October 25, 2011 | Graham

Occupy – a vacant lot

If a field full of Irishmen is called a Paddy field, what do you call a field full of Australians? A vacant lot. Boom boom. It’s an old joke and it’s what comes to mind when I see reporting of Occupy Melbourne, or Occupy Sydney, or Occupy Wherever.

They’ve had over a week to work out what they want and they’re completely vacant – bereft of a viable idea between the lot of them.

In fact, I suspect there is no development potential there at all.

If you want to understand how important Occupy really is, then check out the crowds gathering to see this old Dame, er Queen, versus the hundreds who’ve been gathering in Martin Place. I bet Sunrise gets more people gathering outside the windows of their Martin Place set hoping to get on camera day in and day out, than turn-out for Occupy.

Not that Occupy doesn’t perform a useful function. They are helping to bolster the popularity of the recently elected Victorian and New South Wales governments. Law and order plays pretty well in the outer suburbs, particularly when played out as our uniformed best beating up on our uninformed worst, or better yet members of Socialist Alliance.

And it gave the panellists on Q&A something to talk about last night, although why they should choose to discuss this crowd when the aforementioned Octagenarian constitutional superstar was pulling infinitely more is a mystery best explained by their producers, and possibly a yearning for the Vietnam protest movement when protesters did know what they wanted, and there was more of a life and death matter involved.

Not that there aren’t problems with capitalism at the moment.

I’m not sure how bad they are because the historical record is a bit short for meaningful comparisons, but there has developed a sort of crony capitalism where paid professional managers arrogate to themselves the rewards and privileges of ownership without any of the risks via unsupportably high salaries coupled with a share of the profits.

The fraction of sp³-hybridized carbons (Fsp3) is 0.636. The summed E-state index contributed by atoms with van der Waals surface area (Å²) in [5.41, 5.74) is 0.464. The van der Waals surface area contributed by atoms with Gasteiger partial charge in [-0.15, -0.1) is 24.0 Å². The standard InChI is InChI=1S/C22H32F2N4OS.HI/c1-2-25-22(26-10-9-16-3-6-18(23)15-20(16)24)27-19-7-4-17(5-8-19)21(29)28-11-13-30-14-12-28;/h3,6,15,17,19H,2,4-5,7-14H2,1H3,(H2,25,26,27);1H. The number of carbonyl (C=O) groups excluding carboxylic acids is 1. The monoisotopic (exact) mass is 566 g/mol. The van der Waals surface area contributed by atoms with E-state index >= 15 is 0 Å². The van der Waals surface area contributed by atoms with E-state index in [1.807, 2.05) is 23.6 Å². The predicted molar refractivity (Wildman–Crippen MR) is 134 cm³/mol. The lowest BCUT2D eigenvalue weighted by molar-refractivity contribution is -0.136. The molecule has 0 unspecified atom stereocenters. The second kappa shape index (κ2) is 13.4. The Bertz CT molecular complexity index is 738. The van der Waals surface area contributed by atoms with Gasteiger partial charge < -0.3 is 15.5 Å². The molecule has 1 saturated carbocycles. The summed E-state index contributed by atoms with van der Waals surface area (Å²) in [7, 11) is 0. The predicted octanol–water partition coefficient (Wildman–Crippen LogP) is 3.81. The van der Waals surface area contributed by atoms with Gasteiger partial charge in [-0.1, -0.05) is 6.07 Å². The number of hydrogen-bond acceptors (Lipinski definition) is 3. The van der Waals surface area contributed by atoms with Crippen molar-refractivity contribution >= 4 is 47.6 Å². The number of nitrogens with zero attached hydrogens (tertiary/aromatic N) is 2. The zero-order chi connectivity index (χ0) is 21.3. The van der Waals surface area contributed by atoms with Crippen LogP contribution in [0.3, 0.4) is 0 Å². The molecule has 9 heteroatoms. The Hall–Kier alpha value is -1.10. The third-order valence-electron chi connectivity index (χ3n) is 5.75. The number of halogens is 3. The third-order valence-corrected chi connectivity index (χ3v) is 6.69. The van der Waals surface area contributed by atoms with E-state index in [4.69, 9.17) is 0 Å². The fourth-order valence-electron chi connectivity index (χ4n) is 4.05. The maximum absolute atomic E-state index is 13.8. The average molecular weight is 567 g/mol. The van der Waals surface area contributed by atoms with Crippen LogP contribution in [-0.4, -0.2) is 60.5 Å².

The US bailout of their banks and the subsequent recapitalisation of the bank executives is the most stunning example of this.

Should this matter to society if the returns are there? Possibly not. A recent survey by Credit Suisse International shows Australia to be the second richest country in the world after Switzerland judged on average wealth, and the richest judged on median wealth (which must mean our Gini co-efficient is better than the Swiss one).

Australia is a leader in the world in following the advice of “neoliberal” economics, so perhaps we are the dataset that says that Occupy is fretting about nothing. It’s certainly a long way from the days of the 70s protests when Australia was increasingly looking like the white trash of Asia, and with a report card to match.

Perhaps it’s time for the vacant lot to vacate and go and do some hard research. What seems obvious isn’t always right, and what is right isn’t always obvious, which is a hard lesson to learn when you’re sleeping out rough for no good reason.

Posted by Graham at 6:37 am | Comments (28) |